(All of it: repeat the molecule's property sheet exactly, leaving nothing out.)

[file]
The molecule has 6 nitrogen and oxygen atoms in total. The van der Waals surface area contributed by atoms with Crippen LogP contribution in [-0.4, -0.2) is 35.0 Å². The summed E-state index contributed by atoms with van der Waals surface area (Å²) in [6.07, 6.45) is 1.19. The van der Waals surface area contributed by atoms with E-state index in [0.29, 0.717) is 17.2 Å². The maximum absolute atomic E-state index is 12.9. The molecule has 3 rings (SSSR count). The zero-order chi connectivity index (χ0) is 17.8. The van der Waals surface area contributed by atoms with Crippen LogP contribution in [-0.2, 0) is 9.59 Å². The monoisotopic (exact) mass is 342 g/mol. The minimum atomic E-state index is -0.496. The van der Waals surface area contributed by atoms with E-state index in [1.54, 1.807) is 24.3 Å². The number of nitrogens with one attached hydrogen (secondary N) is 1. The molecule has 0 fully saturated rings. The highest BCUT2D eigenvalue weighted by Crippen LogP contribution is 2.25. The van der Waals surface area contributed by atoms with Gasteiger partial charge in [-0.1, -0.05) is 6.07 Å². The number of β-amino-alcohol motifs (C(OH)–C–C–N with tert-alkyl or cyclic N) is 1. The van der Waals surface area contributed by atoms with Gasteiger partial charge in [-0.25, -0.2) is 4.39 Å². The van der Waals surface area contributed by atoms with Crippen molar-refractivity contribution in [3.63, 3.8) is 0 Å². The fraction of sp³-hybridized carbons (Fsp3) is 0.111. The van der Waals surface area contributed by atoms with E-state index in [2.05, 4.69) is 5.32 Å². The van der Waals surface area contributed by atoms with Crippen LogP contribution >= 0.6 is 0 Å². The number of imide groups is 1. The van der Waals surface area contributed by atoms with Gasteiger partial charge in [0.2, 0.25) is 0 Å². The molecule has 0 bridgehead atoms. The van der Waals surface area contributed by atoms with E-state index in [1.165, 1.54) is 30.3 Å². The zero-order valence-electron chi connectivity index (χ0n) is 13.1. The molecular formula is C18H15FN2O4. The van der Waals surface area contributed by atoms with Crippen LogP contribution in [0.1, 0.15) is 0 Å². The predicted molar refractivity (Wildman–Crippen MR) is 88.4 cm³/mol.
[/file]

The molecule has 6 nitrogen and oxygen atoms in total. The van der Waals surface area contributed by atoms with Crippen LogP contribution in [-0.4, -0.2) is 35.0 Å². The summed E-state index contributed by atoms with van der Waals surface area (Å²) in [6.07, 6.45) is 1.19. The van der Waals surface area contributed by atoms with E-state index in [0.29, 0.717) is 17.2 Å². The maximum absolute atomic E-state index is 12.9. The molecule has 3 rings (SSSR count). The zero-order chi connectivity index (χ0) is 17.8. The van der Waals surface area contributed by atoms with Crippen LogP contribution in [-0.2, 0) is 9.59 Å². The monoisotopic (exact) mass is 342 g/mol. The minimum atomic E-state index is -0.496. The van der Waals surface area contributed by atoms with E-state index in [1.54, 1.807) is 24.3 Å². The number of nitrogens with one attached hydrogen (secondary N) is 1. The molecule has 0 fully saturated rings. The highest BCUT2D eigenvalue weighted by Crippen LogP contribution is 2.25. The van der Waals surface area contributed by atoms with Gasteiger partial charge in [-0.1, -0.05) is 6.07 Å². The number of β-amino-alcohol motifs (C(OH)–C–C–N with tert-alkyl or cyclic N) is 1. The van der Waals surface area contributed by atoms with Gasteiger partial charge in [-0.25, -0.2) is 4.39 Å². The van der Waals surface area contributed by atoms with Crippen molar-refractivity contribution in [3.63, 3.8) is 0 Å². The fraction of sp³-hybridized carbons (Fsp3) is 0.111. The van der Waals surface area contributed by atoms with E-state index in [2.05, 4.69) is 5.32 Å². The van der Waals surface area contributed by atoms with Crippen LogP contribution >= 0.6 is 0 Å². The number of imide groups is 1. The van der Waals surface area contributed by atoms with Gasteiger partial charge in [0.2, 0.25) is 0 Å². The molecule has 0 bridgehead atoms. The van der Waals surface area contributed by atoms with E-state index in [1.165, 1.54) is 30.3 Å². The zero-order valence-electron chi connectivity index (χ0n) is 13.1. The molecular formula is C18H15FN2O4. The van der Waals surface area contributed by atoms with Crippen LogP contribution in [0.1, 0.15) is 0 Å². The predicted molar refractivity (Wildman–Crippen MR) is 88.4 cm³/mol.